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In hyperbolic geometry, we know that any complete hyperbolic surface is the quotient $\mathbb{H}^{2}/\Gamma$ where $\Gamma < \text{Isom}(\mathbb{H}^{2})$ a discrete subgroup.

We know $\text{Isom}^{+}(\mathbb{H}) \cong PSL(2,\mathbb{R})$ which contains $PSL(2,\mathbb{Z})$ as a discrete subgroup. Also $\Gamma(m)$ which is the kernel of the natual map $PSL(2,\mathbb{Z}) \to SL(2,\mathbb{Z}/m\mathbb{Z})$ acts freely and properly discontinuously on $\mathbb{H}^{2}$ so $\mathbb{H}^{2}/\Gamma(m)$ is a hyperbolic surface. I want to see a geometric picture of this manifold. How can I proceed to see what this manifold look like (at least topologically, if not isometrically)?

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This is related to very deep questions in number theory, and there's no simple answers.

From a naive point of view it seems reasonable. You can start with a fundamental domain for the fractional linear action of $PSL(2,\mathbb Z)$ on the upper half plane; the conventional fundamental domain is given by intersecting $-\frac{1}{2} \le \text{Real}(z) < \frac{1}{2}$ with $\text{abs}{z} \ge 1$. Then you can carefully choose coset representatives of $\Gamma(m)$ in $PSL(2,\mathbb Z)$, use them to translate the fundamental domain around, and hope that you chose those representatives carefully enough so that the union of those translated fundamental domains is a polygon which you can then glue up to get $\mathbb H^2 / \Gamma(m)$. For the case $m=2$ this can probably be done by hand. But the index of $\Gamma(m)$ in $PSL(2,\mathbb Z)$ grows uncomfortably fast: it is cubic in $m$. So this method is not practical in general.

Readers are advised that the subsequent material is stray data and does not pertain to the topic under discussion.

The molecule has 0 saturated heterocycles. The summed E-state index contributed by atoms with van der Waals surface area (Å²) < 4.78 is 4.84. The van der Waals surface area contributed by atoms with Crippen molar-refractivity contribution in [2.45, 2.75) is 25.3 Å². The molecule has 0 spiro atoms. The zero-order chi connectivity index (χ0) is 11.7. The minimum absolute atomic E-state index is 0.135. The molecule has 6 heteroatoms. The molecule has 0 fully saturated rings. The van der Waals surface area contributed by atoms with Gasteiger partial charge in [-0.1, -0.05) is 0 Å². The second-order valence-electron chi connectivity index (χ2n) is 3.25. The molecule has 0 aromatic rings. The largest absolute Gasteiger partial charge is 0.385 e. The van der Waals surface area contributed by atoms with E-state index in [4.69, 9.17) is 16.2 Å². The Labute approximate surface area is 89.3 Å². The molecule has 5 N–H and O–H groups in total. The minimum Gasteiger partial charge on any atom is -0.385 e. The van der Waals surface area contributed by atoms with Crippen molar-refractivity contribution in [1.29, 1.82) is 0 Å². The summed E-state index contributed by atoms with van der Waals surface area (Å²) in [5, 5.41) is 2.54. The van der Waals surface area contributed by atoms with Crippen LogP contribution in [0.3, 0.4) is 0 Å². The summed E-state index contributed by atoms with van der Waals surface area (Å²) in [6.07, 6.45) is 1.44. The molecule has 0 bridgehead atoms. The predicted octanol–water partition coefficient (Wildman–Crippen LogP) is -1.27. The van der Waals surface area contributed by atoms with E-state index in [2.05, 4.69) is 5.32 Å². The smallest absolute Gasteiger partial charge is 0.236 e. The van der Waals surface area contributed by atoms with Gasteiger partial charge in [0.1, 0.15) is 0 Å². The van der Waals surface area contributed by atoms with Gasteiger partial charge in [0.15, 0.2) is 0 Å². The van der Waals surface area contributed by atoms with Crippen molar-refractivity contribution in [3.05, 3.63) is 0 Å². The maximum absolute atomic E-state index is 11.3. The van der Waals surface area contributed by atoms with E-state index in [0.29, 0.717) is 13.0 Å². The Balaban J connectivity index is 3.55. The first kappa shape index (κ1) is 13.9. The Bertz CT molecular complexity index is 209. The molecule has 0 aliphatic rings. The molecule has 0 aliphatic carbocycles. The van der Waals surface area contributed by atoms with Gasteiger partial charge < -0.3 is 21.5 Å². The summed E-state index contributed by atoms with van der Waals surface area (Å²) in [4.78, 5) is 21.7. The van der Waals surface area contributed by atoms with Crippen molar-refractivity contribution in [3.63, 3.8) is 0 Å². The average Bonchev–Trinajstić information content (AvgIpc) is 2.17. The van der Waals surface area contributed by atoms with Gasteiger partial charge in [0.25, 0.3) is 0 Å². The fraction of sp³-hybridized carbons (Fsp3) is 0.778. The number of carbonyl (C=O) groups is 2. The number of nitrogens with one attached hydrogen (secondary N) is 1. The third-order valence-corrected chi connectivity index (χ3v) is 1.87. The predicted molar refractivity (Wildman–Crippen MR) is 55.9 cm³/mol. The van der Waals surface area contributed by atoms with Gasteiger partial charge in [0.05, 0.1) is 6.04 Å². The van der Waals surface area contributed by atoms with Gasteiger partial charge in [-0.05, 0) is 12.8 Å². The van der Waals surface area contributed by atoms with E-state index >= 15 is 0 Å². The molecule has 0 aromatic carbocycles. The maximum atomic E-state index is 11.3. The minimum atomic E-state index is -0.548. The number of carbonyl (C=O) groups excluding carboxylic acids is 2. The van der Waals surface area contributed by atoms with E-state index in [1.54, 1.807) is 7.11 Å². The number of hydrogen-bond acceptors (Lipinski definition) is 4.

The general heading of your question is the topic of congruence subgroups of $PSL(2,\mathbb Z)$. In that reference you'll see, for example, a link to a 2006 paper by Long, Machlachlan and Reid proving that there are only finitely many values of $m$ such that the quotient surface $\mathbb H^2 / \Gamma(m)$ has genus zero, meaning that it is homeomorphic to a sphere with some finite number of points removed. You'll also see described some amazing connections between the topology of $\mathbb H^2 / \Gamma(m)$ (more properly, not that surface itself but a closely related quotient orbifold) and the prime factors of the order of the monster group!

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  • $\begingroup$ I was not expecting that surfaces that can be described so easily could be so monstrous. But is there really no way to tell anything about the surface $\mathbb{H}^{2}/\Gamma(m)$? $\endgroup$ – Prakhar Gupta Dec 1 '18 at 17:04
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    $\begingroup$ Well, that's what the second paragraph of my answer does: it tells something about the surfaces $\mathbb H^2 / \Gamma(m)$. And there's still more to learn about them from the theory of congruence subgroups. But you have to work hard to understand the statements and their proofs. It's true: sometimes mathematical objects that are relatively simple to define are very difficult to say something substantial about. $\endgroup$ – Lee Mosher Dec 3 '18 at 22:01

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